|Henry Dana Washburn|
March 28, 1832|
January 26, 1871 (aged 38)|
|Place of burial||Riverside Cemetery, Clinton, Indiana|
United States of America|
United States Army|
|Rank||Brevet Brigadier General|
Born in Woodstock, Windsor County, Vermont, Washburn attended the common schools. He became a tanner and a currier, and taught school for several years. He moved to Vermillion County, Indiana, in 1850. He graduated from the New York State and National Law School and was admitted to the bar in 1853. He commenced the practice of law in Newport, Indiana. Entering politics, he served as the county auditor from 1854-1861.
With the outbreak of the Civil War, he enlisted in the Union Army on August 16, 1861, serving as lieutenant colonel of the Eighteenth Regiment, Indiana Volunteer Infantry. He distinguished himself at the Battle of Pea Ridge by leading the 18th Indiana in a counterattack to recapture two guns lost from the Peoria battery. He was subsequently promoted to colonel and given command of the regiment on July 15, 1862.
After garrisoning Missouri for the fall and winter, the 18th Indiana was attached to Grant's army endeavoring to cross the Mississippi and seize Vicksburg. The 18th Indiana fought at Port Gibson and Champion Hill and took part in the siege operations around Vicksburg, where he commanded a brigade commended for valorous actions during the initial assault upon the enemy fortress in May 1863. After the successful end of the Vicksburg operation, Washburn's brigade remained with the XIII Army Corps involved in operations up the Teche River, and the successful capture of several Rebel forts. In January 1864, the 18th Indiana was sent to Virginia where it participated in several stiff skirmishes. In August 1864, the 18th Indiana was attached to the 4th Brigade, 2nd Division (Grover) of Emory's XIX Army Corps.
During Sheridan's campaign to clear the Shenandoah Valley, Washburn commanded the 4th Brigade during heavy fighting at the battles of Opequon, Fisher's Hill and Cedar Creek. On December 12, 1864, President Abraham Lincoln nominated Washburn for appointment to the grade of brevet brigadier general of volunteers, to rank from December 15, 1864, and the United States Senate confirmed the appointment on February 14, 1865. In the winter of 1864-5, the Nineteenth Corps garrisoned the Savannah area while engaged in raids into Rebel held areas. He mustered out August 26, 1865. On May 4, 1866, President Andrew Johnson nominated Washburn for appointment to the grade of brevet major general of volunteers, to rank from March 13, 1865, for gallant and meritorious service during the war and the United States Senate confirmed the appointment on May 18, 1866.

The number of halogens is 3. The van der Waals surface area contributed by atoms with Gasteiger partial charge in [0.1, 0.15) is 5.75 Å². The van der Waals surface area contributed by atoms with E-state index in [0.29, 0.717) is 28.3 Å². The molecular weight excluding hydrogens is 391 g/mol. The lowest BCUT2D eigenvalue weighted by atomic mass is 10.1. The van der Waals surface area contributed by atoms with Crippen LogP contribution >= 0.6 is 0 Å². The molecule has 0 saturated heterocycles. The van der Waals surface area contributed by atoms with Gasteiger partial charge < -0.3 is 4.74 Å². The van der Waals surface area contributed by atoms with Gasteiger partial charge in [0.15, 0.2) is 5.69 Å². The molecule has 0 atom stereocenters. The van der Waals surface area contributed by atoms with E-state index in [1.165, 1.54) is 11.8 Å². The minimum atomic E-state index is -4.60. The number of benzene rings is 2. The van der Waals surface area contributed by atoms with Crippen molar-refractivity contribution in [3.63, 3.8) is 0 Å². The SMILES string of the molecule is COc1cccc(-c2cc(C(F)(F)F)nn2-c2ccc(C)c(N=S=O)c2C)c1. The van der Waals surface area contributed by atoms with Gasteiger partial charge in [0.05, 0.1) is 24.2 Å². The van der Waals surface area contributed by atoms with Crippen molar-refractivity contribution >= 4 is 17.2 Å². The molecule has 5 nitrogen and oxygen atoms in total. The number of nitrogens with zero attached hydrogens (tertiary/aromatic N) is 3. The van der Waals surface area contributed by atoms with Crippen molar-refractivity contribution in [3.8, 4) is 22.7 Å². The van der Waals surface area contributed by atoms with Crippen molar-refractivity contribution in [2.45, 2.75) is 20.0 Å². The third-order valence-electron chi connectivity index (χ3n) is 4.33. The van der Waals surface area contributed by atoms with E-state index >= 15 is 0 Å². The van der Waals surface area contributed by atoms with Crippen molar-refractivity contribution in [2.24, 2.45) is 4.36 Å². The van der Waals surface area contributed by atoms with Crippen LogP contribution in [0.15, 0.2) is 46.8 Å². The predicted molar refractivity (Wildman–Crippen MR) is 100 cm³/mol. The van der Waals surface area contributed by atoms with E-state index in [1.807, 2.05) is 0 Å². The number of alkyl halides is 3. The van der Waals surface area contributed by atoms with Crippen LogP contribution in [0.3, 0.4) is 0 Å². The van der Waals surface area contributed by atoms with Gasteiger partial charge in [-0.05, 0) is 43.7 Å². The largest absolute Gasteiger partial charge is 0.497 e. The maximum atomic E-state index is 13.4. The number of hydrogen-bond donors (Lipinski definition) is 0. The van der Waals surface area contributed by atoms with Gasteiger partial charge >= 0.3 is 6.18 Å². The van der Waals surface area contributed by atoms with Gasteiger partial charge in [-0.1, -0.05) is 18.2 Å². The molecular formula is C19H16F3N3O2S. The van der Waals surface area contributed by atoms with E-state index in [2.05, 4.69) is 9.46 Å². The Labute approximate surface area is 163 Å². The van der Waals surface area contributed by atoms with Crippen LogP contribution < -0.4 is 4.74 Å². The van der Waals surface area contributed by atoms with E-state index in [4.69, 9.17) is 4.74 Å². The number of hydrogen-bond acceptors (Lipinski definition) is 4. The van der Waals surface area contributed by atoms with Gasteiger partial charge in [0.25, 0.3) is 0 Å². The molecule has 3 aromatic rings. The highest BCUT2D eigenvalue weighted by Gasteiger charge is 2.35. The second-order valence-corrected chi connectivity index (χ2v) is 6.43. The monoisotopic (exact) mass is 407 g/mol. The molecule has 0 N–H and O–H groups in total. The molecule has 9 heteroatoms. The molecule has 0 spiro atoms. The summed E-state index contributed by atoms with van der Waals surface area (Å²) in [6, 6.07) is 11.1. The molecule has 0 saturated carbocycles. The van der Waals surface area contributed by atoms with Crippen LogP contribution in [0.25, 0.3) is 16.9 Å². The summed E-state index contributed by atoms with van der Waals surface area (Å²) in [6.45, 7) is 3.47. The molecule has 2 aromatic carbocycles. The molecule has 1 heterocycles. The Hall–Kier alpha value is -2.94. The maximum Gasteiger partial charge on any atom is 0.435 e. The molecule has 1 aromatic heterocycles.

Following the war, Washburn resumed his law practice and returned to politics. He successfully contested as a Republican the election of Daniel W. Voorhees to the Thirty-ninth Congress. He was reelected to the Fortieth Congress and served from February 23, 1866, to March 3, 1869. He was not a candidate for renomination in 1868 to the Forty-first Congress.
He was appointed surveyor general of Montana in 1869 and served until his death. In 1870 he headed the Washburn-Langford-Doane Expedition to explore what would become Yellowstone National Park. Mount Washburn, located within the park, is named for him.
Washburn returned to Clinton, Indiana, where he died on January 26, 1871. He was interred in Riverside Cemetery.
This article incorporates public domain material from the Biographical Directory of the United States Congress website http://bioguide.congress.gov.